Buddhism and science: Can both Co-exist?


Buddhism and science: Can both Co-exist?

The core Buddhist concepts of impermanence and interdependence are grounded in a logical understanding of reality that is comparable to contemporary science. This fundamentally similar approach keeps Buddhism and science from seriously clashing. Buddhism’s main goal is to alleviate spiritual suffering in humans, not to make sense of the natural rules.

As a result, Buddhists have freely incorporated the useful scientific innovations from every era and location. Scientific technology is neither good nor evil in the eyes of Buddhists. Buddhism acknowledges, however, that an egotistical use of technology can undermine the integrity of other life forms, which can therefore undermine human welfare. Buddhism places a strong emphasis on the harmonious coexistence of all creatures and the interconnectedness of all life.

Essence of Buddhism

Buddhism and science: Can both Co-exist?

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Gautama Buddha (463–383 B.C.E.) established Buddhism in northern western India after realizing the Prati¯tya-samutpa¯da (interdependent co-arising) truth. Buddhists define interdependence as the idea that all living things originate from the meeting point of causes and conditions and that every life is dependent upon the existence of others. The phrase has two interpretations. First, a basic tenet of the cosmos is interconnectedness. Even if there are many differences in the earth, every creature coexists and develops in harmony with the enormous web of interdependence that supports all life.

Instead of being a collection of disparate, antagonistic components, the world is an interconnected, dynamic, cooperative totality. Buddhists recognize that there is no such thing as an unchanging, permanent, or unconditional entity. Nothing is independent of anything else.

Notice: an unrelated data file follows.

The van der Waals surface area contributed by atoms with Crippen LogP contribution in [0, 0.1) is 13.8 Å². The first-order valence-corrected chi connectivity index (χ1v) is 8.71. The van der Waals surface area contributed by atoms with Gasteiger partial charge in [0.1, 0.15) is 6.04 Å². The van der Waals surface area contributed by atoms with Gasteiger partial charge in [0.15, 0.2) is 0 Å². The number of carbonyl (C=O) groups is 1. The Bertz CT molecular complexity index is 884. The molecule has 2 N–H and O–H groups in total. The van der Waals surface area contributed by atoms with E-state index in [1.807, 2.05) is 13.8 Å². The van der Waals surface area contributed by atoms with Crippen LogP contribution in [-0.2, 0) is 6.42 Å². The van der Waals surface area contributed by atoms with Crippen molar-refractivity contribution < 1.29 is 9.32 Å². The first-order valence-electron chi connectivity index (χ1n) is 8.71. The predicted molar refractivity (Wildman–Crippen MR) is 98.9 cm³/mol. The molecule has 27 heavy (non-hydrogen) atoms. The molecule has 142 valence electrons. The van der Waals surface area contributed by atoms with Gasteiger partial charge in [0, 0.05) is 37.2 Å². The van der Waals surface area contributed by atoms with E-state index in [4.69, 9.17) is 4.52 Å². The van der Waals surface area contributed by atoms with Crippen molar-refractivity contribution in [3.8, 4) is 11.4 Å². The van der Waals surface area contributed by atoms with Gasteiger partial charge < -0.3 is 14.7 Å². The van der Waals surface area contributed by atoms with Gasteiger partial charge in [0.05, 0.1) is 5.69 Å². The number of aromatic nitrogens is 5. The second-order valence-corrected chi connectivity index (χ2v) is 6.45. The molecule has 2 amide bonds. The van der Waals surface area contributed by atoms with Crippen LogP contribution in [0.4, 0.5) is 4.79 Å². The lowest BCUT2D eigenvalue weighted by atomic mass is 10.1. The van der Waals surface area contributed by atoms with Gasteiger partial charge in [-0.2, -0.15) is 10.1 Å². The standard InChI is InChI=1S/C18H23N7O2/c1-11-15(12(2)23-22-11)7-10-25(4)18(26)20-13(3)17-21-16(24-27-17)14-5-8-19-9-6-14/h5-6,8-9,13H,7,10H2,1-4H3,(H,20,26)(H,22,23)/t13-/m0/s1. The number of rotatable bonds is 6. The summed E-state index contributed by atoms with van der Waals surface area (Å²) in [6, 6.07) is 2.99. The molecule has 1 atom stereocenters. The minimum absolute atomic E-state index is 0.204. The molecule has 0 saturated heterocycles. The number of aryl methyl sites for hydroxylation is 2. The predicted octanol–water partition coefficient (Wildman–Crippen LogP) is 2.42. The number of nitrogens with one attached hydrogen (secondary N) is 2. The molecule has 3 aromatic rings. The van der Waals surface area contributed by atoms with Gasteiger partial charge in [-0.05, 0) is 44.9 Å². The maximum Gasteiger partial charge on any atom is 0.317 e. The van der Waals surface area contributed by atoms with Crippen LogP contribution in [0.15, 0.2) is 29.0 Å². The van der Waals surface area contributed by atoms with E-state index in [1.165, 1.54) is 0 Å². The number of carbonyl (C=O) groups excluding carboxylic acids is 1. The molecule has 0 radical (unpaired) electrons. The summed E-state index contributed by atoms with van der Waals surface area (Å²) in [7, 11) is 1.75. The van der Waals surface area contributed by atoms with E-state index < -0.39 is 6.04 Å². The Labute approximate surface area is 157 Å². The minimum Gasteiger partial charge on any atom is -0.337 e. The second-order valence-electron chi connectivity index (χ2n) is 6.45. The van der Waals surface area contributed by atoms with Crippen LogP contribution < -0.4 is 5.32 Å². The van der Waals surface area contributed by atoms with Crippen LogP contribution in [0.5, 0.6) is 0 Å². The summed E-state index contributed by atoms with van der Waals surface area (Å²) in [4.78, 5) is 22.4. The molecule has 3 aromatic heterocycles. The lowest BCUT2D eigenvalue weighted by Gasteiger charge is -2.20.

Second, interdependence is a reality of caring relationships rather than a mechanical law of nature. Developing an awareness of interdependence fosters compassion for all living things. Because all beings are mutually dependent, they deserve respect. Every human is a unique entity existing in the cosmos. Buddhism teaches people to develop an empathic mind that recognizes all sentient beings as fellow living things and to recognize their oneness with them.

Buddhism and Science

Throughout history, Buddhists have emphasized acts of compassion towards all living things and placed the highest weight on a supermundane understanding that transcends secular attachments. Buddhists saw no need to participate in customs that have been prevalent in the civilizations of the many nations where Buddhism has spread, such as sacrifice ceremonies, divination, or astrology. The natural sciences also never played a major role in Buddhist practice, despite the fact that Buddhists were keen to incorporate knowledge of pharmacology and medicine, as well as more useful scientific technologies, such as those used in the production of paper and ink, metallurgy, architecture, and sculpture, into their practices.

Their excellent talents in building temples, casting and carving statues, and printing texts were all made possible by their practical knowledge, which also contributed to the propagation of Buddhism. It is often recognized that India is where the ideas of fractions and zero were initially conceived. The finding of zero is thought to have something to do with the Buddhist idea of anatman, or impermanence (no-self).